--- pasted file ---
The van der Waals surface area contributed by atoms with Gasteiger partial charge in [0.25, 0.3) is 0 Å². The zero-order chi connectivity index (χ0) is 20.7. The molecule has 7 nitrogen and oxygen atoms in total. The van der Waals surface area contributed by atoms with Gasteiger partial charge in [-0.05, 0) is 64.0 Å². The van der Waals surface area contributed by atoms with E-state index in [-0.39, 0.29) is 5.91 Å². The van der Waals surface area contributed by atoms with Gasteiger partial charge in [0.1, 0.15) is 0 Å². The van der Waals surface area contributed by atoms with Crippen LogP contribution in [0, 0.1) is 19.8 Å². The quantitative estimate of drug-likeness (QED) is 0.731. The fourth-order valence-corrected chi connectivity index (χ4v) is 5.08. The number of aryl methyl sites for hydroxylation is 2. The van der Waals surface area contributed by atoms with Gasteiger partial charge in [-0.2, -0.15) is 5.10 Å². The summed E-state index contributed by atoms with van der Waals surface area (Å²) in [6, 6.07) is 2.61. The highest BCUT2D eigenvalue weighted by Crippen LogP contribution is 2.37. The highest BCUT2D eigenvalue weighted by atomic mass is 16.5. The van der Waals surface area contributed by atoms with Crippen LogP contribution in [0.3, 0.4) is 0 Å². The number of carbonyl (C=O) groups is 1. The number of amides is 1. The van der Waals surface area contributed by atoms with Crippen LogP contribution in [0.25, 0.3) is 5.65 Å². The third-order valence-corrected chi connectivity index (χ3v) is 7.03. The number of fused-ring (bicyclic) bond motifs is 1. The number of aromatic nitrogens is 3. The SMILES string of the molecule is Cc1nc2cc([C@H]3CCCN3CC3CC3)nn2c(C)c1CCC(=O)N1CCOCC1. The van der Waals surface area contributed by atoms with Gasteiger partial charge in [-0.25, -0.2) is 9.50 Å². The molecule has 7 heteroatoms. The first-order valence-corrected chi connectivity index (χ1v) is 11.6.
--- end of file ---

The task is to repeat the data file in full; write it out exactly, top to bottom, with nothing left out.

The van der Waals surface area contributed by atoms with Gasteiger partial charge in [0.25, 0.3) is 0 Å². The zero-order chi connectivity index (χ0) is 20.7. The molecule has 7 nitrogen and oxygen atoms in total. The van der Waals surface area contributed by atoms with Gasteiger partial charge in [-0.05, 0) is 64.0 Å². The van der Waals surface area contributed by atoms with E-state index in [-0.39, 0.29) is 5.91 Å². The van der Waals surface area contributed by atoms with Gasteiger partial charge in [0.1, 0.15) is 0 Å². The van der Waals surface area contributed by atoms with Crippen LogP contribution in [0, 0.1) is 19.8 Å². The quantitative estimate of drug-likeness (QED) is 0.731. The fourth-order valence-corrected chi connectivity index (χ4v) is 5.08. The number of aryl methyl sites for hydroxylation is 2. The van der Waals surface area contributed by atoms with Gasteiger partial charge in [-0.2, -0.15) is 5.10 Å². The summed E-state index contributed by atoms with van der Waals surface area (Å²) in [6, 6.07) is 2.61. The highest BCUT2D eigenvalue weighted by Crippen LogP contribution is 2.37. The highest BCUT2D eigenvalue weighted by atomic mass is 16.5. The van der Waals surface area contributed by atoms with Crippen LogP contribution in [0.3, 0.4) is 0 Å². The number of carbonyl (C=O) groups is 1. The number of amides is 1. The van der Waals surface area contributed by atoms with Crippen LogP contribution in [0.25, 0.3) is 5.65 Å². The third-order valence-corrected chi connectivity index (χ3v) is 7.03. The number of fused-ring (bicyclic) bond motifs is 1. The number of aromatic nitrogens is 3. The SMILES string of the molecule is Cc1nc2cc([C@H]3CCCN3CC3CC3)nn2c(C)c1CCC(=O)N1CCOCC1. The van der Waals surface area contributed by atoms with Gasteiger partial charge in [-0.25, -0.2) is 9.50 Å². The molecule has 7 heteroatoms. The first-order valence-corrected chi connectivity index (χ1v) is 11.6.